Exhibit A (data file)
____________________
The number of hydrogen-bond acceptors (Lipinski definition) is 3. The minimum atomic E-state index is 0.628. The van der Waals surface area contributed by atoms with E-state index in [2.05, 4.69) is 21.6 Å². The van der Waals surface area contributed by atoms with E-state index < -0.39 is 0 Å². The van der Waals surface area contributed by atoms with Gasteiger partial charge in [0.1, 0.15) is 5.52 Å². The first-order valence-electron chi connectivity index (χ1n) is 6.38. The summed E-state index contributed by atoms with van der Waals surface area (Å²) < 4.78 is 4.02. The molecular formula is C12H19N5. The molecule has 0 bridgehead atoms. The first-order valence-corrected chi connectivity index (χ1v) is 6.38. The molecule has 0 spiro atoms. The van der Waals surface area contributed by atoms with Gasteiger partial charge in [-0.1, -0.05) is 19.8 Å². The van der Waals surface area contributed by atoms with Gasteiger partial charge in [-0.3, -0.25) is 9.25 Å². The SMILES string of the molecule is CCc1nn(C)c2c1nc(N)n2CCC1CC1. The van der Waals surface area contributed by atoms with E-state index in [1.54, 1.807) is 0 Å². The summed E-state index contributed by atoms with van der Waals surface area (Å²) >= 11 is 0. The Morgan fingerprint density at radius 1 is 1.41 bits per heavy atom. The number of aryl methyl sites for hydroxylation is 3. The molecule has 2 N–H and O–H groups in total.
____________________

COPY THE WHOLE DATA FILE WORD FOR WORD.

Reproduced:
The number of hydrogen-bond acceptors (Lipinski definition) is 3. The minimum atomic E-state index is 0.628. The van der Waals surface area contributed by atoms with E-state index in [2.05, 4.69) is 21.6 Å². The van der Waals surface area contributed by atoms with E-state index < -0.39 is 0 Å². The van der Waals surface area contributed by atoms with Gasteiger partial charge in [0.1, 0.15) is 5.52 Å². The first-order valence-electron chi connectivity index (χ1n) is 6.38. The summed E-state index contributed by atoms with van der Waals surface area (Å²) < 4.78 is 4.02. The molecular formula is C12H19N5. The molecule has 0 bridgehead atoms. The first-order valence-corrected chi connectivity index (χ1v) is 6.38. The molecule has 0 spiro atoms. The van der Waals surface area contributed by atoms with Gasteiger partial charge in [-0.1, -0.05) is 19.8 Å². The van der Waals surface area contributed by atoms with Gasteiger partial charge in [-0.3, -0.25) is 9.25 Å². The SMILES string of the molecule is CCc1nn(C)c2c1nc(N)n2CCC1CC1. The van der Waals surface area contributed by atoms with E-state index in [1.54, 1.807) is 0 Å². The summed E-state index contributed by atoms with van der Waals surface area (Å²) >= 11 is 0. The Morgan fingerprint density at radius 1 is 1.41 bits per heavy atom. The number of aryl methyl sites for hydroxylation is 3. The molecule has 2 N–H and O–H groups in total.